Guard Fights Floods in North Dakota, Three Other States
By Army Staff Sgt. Jim Greenhill
American Forces Press Service
ARLINGTON, Va. , March 26, 2009 The next few days will be critical as North Dakota braces for record-setting Red River water levels, officials in the affected area said today.
A National Guard task force brought strong communication with other agencies and the physical effort of 1,200 citizen-soldiers and -airmen to a fight against time.
"The biggest issue is if the dike breaks," Army Col. James Hrdlicka, commander, Joint Task Force East, said by telephone from Fargo, N.D., the state's largest city, with about 100,000 residents facing potentially disastrous flooding.
"It's supposed to crest approximately this Saturday," Hrdlicka said, emphasizing that weather forecasting is an uncertain art. "One or two days -- don't take this for gospel -- during that time frame is when it's going to be critical that that thing holds. Once it starts to subside, once we get to that point and nothing has given way or it's still holding, then we should be OK."
North Dakota was at the epicenter of a four-state struggle against the elements, while three others had their hands full as well.
In Minnesota, Gov. Tim Pawlenty was submitting an expedited major disaster declaration request as about 430 Guard members distributed sandbags, provided security at sandbagging sites, patrolled dikes, secured pumps and
In South Dakota, Guard members helped the state's transportation department remove snow after severe snowfall March 23 fell on Sturgis and Rapid City, forcing the closure of Interstate 90 from the Wyoming border to Chamberlain.
In Montana, National Guard UH-60 Black Hawk and CH-47 Chinook helicopters provided search and rescue assistance after transportation workers were unable to breach heavy snow and ice to reach stranded motorists following the March 23 snowstorm.
Hrdlicka and his soldiers and airmen found themselves facing some of the storm's severest tests after the melt from accumulated snow and ice threatened to swell the Red River to levels not seen in living memory.
"Our presence helps," Hrdlicka said. "It makes people feel a little more comfortable."
Guard members assisted with evacuations and traffic control, lined up to place sandbags that strengthened levees, and provided aerial surveillance. North Dakota troops, in particular, provided personnel and resources to key flood-fighting areas. They filled, stored and distributed sandbags; patrolled dikes; broke ice jams; provided security; operated traffic control points; and helped stranded citizens threatened by flood waters.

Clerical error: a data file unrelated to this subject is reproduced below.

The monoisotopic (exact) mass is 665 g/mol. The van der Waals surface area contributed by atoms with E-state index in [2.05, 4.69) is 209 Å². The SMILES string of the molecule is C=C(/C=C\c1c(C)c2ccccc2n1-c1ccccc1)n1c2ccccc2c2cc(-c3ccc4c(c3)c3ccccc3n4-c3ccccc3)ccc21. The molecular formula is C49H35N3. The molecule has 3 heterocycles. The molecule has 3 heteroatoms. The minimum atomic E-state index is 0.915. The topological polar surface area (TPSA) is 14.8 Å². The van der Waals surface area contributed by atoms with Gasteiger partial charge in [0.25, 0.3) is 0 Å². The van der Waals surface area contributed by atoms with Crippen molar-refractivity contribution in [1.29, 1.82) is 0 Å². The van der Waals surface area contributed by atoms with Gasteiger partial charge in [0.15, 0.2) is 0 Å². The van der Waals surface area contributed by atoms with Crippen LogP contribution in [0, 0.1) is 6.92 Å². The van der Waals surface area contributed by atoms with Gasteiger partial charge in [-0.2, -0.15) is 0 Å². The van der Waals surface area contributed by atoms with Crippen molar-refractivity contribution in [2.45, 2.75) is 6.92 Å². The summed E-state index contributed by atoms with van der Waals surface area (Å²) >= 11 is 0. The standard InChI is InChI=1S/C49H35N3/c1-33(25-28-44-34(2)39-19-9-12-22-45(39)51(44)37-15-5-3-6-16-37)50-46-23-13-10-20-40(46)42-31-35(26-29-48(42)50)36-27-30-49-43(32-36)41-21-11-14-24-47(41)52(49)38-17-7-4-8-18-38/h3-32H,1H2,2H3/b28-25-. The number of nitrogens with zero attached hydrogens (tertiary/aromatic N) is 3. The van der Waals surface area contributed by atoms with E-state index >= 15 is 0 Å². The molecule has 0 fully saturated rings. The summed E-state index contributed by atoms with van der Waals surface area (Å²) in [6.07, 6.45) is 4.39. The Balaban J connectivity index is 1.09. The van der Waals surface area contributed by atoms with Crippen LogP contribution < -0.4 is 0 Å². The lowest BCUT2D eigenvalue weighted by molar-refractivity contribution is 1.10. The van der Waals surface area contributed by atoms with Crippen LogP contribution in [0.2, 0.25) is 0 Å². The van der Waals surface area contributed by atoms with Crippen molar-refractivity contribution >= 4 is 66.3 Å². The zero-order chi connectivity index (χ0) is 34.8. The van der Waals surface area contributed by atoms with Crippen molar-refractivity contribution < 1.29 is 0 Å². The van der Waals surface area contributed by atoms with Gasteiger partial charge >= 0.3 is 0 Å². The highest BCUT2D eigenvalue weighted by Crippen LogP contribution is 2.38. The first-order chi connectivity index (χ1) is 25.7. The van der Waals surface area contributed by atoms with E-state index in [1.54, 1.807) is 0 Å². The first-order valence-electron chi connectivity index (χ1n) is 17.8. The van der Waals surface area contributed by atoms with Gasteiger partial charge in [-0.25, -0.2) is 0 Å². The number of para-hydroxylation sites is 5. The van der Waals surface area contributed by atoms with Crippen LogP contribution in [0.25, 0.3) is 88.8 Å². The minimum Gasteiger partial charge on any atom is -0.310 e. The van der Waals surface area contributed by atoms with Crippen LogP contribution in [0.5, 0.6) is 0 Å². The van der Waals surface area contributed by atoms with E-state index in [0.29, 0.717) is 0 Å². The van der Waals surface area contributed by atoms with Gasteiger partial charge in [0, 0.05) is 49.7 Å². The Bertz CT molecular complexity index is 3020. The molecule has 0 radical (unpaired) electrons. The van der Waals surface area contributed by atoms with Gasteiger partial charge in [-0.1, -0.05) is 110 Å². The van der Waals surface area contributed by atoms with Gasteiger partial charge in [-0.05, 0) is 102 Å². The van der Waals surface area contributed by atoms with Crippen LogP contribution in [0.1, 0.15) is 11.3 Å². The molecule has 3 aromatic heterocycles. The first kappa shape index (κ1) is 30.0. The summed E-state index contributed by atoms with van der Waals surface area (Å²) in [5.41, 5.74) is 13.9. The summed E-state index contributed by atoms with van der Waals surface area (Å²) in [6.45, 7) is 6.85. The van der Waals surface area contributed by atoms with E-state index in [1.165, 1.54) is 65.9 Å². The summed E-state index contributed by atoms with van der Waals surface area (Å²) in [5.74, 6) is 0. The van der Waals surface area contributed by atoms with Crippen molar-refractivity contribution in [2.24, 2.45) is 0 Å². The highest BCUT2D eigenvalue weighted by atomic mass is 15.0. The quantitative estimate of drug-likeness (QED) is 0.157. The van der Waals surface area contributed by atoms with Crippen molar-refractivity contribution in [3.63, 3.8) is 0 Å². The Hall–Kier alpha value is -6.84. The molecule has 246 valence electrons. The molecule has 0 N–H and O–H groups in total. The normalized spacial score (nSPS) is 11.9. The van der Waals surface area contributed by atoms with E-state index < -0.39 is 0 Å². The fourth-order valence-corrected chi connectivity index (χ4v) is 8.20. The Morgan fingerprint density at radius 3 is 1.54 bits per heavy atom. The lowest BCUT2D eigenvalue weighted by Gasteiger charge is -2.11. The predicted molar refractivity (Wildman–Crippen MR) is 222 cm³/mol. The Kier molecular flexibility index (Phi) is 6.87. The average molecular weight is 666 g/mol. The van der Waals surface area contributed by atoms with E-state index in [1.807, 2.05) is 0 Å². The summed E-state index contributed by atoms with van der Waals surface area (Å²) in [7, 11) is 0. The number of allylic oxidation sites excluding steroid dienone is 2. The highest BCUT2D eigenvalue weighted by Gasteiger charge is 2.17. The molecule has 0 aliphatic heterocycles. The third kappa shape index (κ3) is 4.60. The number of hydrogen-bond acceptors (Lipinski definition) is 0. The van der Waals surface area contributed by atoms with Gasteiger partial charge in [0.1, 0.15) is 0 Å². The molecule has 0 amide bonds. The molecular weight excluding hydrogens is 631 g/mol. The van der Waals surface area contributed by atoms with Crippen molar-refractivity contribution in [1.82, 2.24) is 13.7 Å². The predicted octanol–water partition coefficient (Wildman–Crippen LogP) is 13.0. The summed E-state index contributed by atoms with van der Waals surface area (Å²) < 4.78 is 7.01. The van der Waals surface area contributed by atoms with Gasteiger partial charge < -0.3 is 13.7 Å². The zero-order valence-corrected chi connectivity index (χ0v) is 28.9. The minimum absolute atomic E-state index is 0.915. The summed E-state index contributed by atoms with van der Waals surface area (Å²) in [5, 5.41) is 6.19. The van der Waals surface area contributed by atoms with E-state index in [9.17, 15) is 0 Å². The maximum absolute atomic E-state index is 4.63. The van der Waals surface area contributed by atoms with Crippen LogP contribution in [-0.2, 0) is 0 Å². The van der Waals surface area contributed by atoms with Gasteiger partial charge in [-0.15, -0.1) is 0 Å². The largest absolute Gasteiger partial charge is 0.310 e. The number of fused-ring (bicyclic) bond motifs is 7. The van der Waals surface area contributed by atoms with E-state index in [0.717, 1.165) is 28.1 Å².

The National Guard was contributing to a team effort that included the state's Emergency Operations Center working at its highest activation level, a Red Cross shelter opening, a private engineering company blasting ice in Bismarck, and local law enforcement and other rescue workers out in force.
"The most important thing is communicating and being with the city officials and their [Emergency Operations Center]," Hrdlicka said. "When we're out doing missions, the soldiers and airmen are side by side with the citizens."
The Red River previously reached about 39 feet in 1997, the commander said. "If it gets over 39 1/2, something like that, then this will be one of the biggest events in this area. The entire state is seeing flooding that many people really haven't seen in places that normally don't."
Some Guard members were on duty even though their own homes were at risk. "If there is a situation at their house, they come off state active duty and go take care of that," Hrdlicka said. "A lot of them come back."
Joint Task Force East serves the Red River Valley, where the river flows north from the border with South Dakota to the Canadian border. Wahpeton is the first community in the river's progress from the southern part of the state. It flows north through Fargo, the Grand Forks and numerous communities on up to Canada.
"We will be following this all the way up to Canada," Hrdlicka said. "We had a call for volunteers. We had real short notice. Within 24 hours, we had 200. They step up, they really do. The attitude is really good. It's snowing out. We had freezing rain last night. The roads are slippery.
Visibility isn't that great. We've got folks out there on traffic control points and building dikes and putting up barriers, and their attitude is good. They have a sense that they're helping somebody, and that really makes a difference."
(Army Staff Sgt. Jim Greenhill serves at the National Guard Bureau.)